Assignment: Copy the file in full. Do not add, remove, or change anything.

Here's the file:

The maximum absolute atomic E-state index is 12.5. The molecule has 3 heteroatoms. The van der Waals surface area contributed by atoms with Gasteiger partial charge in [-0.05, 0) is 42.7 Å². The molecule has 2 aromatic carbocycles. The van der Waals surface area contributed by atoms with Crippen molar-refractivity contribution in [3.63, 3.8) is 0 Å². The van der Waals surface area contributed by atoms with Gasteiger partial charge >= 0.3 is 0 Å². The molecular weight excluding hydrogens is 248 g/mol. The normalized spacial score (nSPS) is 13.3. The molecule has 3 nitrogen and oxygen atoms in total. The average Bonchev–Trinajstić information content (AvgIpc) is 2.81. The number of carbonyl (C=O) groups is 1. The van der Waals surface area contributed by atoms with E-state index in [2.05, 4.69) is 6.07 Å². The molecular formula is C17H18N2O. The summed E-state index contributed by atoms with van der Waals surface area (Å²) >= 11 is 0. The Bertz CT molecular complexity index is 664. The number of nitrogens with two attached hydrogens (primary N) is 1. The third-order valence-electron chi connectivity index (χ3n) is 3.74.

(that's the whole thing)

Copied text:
The maximum absolute atomic E-state index is 12.5. The molecule has 3 heteroatoms. The van der Waals surface area contributed by atoms with Gasteiger partial charge in [-0.05, 0) is 42.7 Å². The molecule has 2 aromatic carbocycles. The van der Waals surface area contributed by atoms with Crippen molar-refractivity contribution in [3.63, 3.8) is 0 Å². The van der Waals surface area contributed by atoms with Gasteiger partial charge >= 0.3 is 0 Å². The molecular weight excluding hydrogens is 248 g/mol. The normalized spacial score (nSPS) is 13.3. The molecule has 3 nitrogen and oxygen atoms in total. The average Bonchev–Trinajstić information content (AvgIpc) is 2.81. The number of carbonyl (C=O) groups is 1. The van der Waals surface area contributed by atoms with E-state index in [2.05, 4.69) is 6.07 Å². The molecular formula is C17H18N2O. The summed E-state index contributed by atoms with van der Waals surface area (Å²) >= 11 is 0. The Bertz CT molecular complexity index is 664. The number of nitrogens with two attached hydrogens (primary N) is 1. The third-order valence-electron chi connectivity index (χ3n) is 3.74.